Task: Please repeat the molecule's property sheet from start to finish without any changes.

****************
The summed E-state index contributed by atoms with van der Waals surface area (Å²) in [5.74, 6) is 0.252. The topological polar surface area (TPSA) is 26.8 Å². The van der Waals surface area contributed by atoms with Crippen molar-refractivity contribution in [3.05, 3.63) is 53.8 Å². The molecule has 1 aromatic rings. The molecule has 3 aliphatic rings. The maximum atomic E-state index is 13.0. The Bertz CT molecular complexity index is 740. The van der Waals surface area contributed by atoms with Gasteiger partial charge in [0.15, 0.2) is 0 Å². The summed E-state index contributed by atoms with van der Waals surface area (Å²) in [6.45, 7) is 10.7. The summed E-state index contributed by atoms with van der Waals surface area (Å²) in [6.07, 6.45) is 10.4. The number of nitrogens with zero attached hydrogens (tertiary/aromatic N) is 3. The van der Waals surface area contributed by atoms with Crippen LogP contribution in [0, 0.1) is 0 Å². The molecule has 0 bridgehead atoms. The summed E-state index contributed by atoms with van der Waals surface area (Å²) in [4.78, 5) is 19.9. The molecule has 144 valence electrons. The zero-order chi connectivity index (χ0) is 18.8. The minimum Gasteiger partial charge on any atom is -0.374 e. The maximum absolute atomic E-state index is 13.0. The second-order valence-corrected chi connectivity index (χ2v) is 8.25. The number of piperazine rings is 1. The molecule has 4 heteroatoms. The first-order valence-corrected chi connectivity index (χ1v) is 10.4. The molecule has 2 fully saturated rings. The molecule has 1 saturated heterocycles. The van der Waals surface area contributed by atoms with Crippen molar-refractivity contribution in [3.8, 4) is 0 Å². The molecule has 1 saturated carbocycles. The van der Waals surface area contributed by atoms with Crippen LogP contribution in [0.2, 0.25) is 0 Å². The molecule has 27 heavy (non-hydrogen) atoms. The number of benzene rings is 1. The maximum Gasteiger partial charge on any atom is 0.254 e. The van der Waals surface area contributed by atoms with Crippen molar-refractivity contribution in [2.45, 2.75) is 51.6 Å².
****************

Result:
The summed E-state index contributed by atoms with van der Waals surface area (Å²) in [5.74, 6) is 0.252. The topological polar surface area (TPSA) is 26.8 Å². The van der Waals surface area contributed by atoms with Crippen molar-refractivity contribution in [3.05, 3.63) is 53.8 Å². The molecule has 1 aromatic rings. The molecule has 3 aliphatic rings. The maximum atomic E-state index is 13.0. The Bertz CT molecular complexity index is 740. The van der Waals surface area contributed by atoms with Gasteiger partial charge in [0.15, 0.2) is 0 Å². The summed E-state index contributed by atoms with van der Waals surface area (Å²) in [6.45, 7) is 10.7. The summed E-state index contributed by atoms with van der Waals surface area (Å²) in [6.07, 6.45) is 10.4. The number of nitrogens with zero attached hydrogens (tertiary/aromatic N) is 3. The van der Waals surface area contributed by atoms with Crippen LogP contribution in [0, 0.1) is 0 Å². The molecule has 0 bridgehead atoms. The summed E-state index contributed by atoms with van der Waals surface area (Å²) in [4.78, 5) is 19.9. The molecule has 144 valence electrons. The zero-order chi connectivity index (χ0) is 18.8. The minimum Gasteiger partial charge on any atom is -0.374 e. The maximum absolute atomic E-state index is 13.0. The second-order valence-corrected chi connectivity index (χ2v) is 8.25. The number of piperazine rings is 1. The molecule has 4 heteroatoms. The first-order valence-corrected chi connectivity index (χ1v) is 10.4. The molecule has 2 fully saturated rings. The molecule has 1 saturated heterocycles. The van der Waals surface area contributed by atoms with Crippen molar-refractivity contribution in [3.8, 4) is 0 Å². The molecule has 1 saturated carbocycles. The van der Waals surface area contributed by atoms with Crippen LogP contribution in [0.2, 0.25) is 0 Å². The molecule has 27 heavy (non-hydrogen) atoms. The number of benzene rings is 1. The maximum Gasteiger partial charge on any atom is 0.254 e. The van der Waals surface area contributed by atoms with Crippen molar-refractivity contribution in [2.45, 2.75) is 51.6 Å².